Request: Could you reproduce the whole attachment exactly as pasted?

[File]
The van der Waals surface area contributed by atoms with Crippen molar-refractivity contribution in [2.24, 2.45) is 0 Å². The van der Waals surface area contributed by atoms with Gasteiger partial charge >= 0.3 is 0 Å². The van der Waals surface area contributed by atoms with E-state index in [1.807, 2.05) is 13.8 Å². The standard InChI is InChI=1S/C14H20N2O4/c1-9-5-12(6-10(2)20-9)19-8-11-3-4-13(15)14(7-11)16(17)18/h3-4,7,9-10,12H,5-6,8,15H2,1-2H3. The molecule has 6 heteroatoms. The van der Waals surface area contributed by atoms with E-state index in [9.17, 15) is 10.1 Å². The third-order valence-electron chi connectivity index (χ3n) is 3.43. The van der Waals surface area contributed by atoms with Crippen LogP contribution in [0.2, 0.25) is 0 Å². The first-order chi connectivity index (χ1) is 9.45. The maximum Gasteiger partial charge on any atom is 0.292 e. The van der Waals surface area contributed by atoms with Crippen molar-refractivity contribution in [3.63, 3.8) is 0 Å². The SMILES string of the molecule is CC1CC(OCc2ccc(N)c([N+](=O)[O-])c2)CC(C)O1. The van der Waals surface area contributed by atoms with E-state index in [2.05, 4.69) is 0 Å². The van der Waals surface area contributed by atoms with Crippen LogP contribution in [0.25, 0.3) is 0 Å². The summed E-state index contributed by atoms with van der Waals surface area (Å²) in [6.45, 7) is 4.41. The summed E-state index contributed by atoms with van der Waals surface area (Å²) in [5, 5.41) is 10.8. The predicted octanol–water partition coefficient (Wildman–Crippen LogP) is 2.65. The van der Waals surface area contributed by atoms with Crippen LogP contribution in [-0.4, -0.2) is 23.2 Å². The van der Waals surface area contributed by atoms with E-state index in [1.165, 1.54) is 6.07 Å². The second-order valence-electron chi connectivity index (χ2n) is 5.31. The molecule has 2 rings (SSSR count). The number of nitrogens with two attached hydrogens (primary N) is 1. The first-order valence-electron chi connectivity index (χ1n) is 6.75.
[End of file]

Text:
The van der Waals surface area contributed by atoms with Crippen molar-refractivity contribution in [2.24, 2.45) is 0 Å². The van der Waals surface area contributed by atoms with Gasteiger partial charge >= 0.3 is 0 Å². The van der Waals surface area contributed by atoms with E-state index in [1.807, 2.05) is 13.8 Å². The standard InChI is InChI=1S/C14H20N2O4/c1-9-5-12(6-10(2)20-9)19-8-11-3-4-13(15)14(7-11)16(17)18/h3-4,7,9-10,12H,5-6,8,15H2,1-2H3. The molecule has 6 heteroatoms. The van der Waals surface area contributed by atoms with E-state index in [9.17, 15) is 10.1 Å². The third-order valence-electron chi connectivity index (χ3n) is 3.43. The van der Waals surface area contributed by atoms with Crippen LogP contribution in [0.2, 0.25) is 0 Å². The first-order chi connectivity index (χ1) is 9.45. The maximum Gasteiger partial charge on any atom is 0.292 e. The van der Waals surface area contributed by atoms with Crippen molar-refractivity contribution in [3.63, 3.8) is 0 Å². The SMILES string of the molecule is CC1CC(OCc2ccc(N)c([N+](=O)[O-])c2)CC(C)O1. The van der Waals surface area contributed by atoms with E-state index in [2.05, 4.69) is 0 Å². The van der Waals surface area contributed by atoms with Crippen LogP contribution in [0.25, 0.3) is 0 Å². The summed E-state index contributed by atoms with van der Waals surface area (Å²) in [6.45, 7) is 4.41. The summed E-state index contributed by atoms with van der Waals surface area (Å²) in [5, 5.41) is 10.8. The predicted octanol–water partition coefficient (Wildman–Crippen LogP) is 2.65. The van der Waals surface area contributed by atoms with Crippen LogP contribution in [-0.4, -0.2) is 23.2 Å². The van der Waals surface area contributed by atoms with E-state index in [1.165, 1.54) is 6.07 Å². The second-order valence-electron chi connectivity index (χ2n) is 5.31. The molecule has 2 rings (SSSR count). The number of nitrogens with two attached hydrogens (primary N) is 1. The first-order valence-electron chi connectivity index (χ1n) is 6.75.